A Bulgarian man has been detained in Germany over the rape and murder of television journalist Viktoria Marinova, as Prime Minister Boyko Borissov said journalists in Bulgaria had total freedom to write and report.
Ruse police chief Teodor Atanasov said the man's alibi was checked and that he was not a suspect.
Prosecutors are expected to hold a news conference later in the day as worldwide pressure mounts on authorities.
Mr Biro said he had never met Ms Marinova, but one of her colleagues had interviewed him and Mr Stoyanov about their work.
Even if Marinova's murder proves unrelated to her work, many local commentators were quick to point out that crimes against women are endemic in Bulgaria.
However, he said he would withdraw his support for a German member of the European Parliament, Manfred Weber, a leading candidate to become the next head of the European Commission, because of tweets he made associating the death of Marinova with those of Maltese journalist Daphne Caruana Galizia and Slovak journalist Jan Kuciak. Viktoria Marinova is the third journalist to have been murdered in Europe, during the last twelve months.
Azoulay said, "this is essential to defend freedom of expression and freedom of information in Bulgaria and, not least important, to ensure women's safety, dignity and freedom".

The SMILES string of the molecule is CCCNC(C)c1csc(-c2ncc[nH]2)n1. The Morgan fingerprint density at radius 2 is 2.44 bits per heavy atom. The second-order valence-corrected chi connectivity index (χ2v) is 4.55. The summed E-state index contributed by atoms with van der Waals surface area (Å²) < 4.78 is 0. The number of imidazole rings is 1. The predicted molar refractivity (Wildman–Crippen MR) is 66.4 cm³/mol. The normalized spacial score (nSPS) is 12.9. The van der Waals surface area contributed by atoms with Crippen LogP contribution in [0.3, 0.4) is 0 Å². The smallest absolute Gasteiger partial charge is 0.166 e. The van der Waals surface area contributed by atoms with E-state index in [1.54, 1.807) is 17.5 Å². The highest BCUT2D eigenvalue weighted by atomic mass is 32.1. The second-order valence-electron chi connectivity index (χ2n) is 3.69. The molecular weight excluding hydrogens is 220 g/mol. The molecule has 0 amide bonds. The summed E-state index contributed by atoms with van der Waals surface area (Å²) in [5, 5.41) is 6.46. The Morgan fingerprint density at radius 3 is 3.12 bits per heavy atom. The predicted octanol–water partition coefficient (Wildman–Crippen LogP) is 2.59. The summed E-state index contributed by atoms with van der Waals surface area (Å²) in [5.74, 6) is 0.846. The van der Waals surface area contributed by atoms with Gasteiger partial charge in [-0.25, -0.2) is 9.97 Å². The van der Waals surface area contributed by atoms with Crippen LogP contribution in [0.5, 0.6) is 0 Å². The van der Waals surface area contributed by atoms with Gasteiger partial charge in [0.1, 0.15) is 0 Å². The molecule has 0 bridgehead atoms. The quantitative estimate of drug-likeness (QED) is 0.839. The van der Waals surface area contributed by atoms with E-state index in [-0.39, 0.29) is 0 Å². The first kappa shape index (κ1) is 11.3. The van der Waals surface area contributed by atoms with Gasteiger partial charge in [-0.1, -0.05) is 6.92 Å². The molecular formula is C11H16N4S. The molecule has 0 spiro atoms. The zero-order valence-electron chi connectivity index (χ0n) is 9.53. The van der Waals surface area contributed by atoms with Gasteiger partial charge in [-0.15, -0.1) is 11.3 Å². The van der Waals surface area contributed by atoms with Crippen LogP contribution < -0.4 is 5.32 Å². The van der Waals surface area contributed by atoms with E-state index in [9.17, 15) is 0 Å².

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Bivol.bg owner Assen Yordanov said he could not directly link Ms Marinova's killing to her work, but noted her 30 September show tackled "our very sensitive investigation into the misuse of European Union funds".
Authorities are now saying, however, that the motive was likely sexual assault, not an attack on a journalist, although the investigation is ongoing. Although no hypothesis is discarded, at this point the authorities have no reason to believe that the murder is related to Marinova's work, the chief prosecutor said.
She was a presenter on a current affairs talk programme called Detector, which had recently aired an interview with two Bulgarian investigative journalists exploring alleged fraud involving European Union funds and prominent businessmen and politicians.
The Commission's Vice President Frans Timmermans said he was shocked by the horrendous murder.
CPJ calls on the Bulgarian authorities to conduct a rigorous, thorough investigation into her killing.
Local people held a candlelight vigil October 8 and many left flowers to commemorate Marinova, who left a seven-year-old daughter.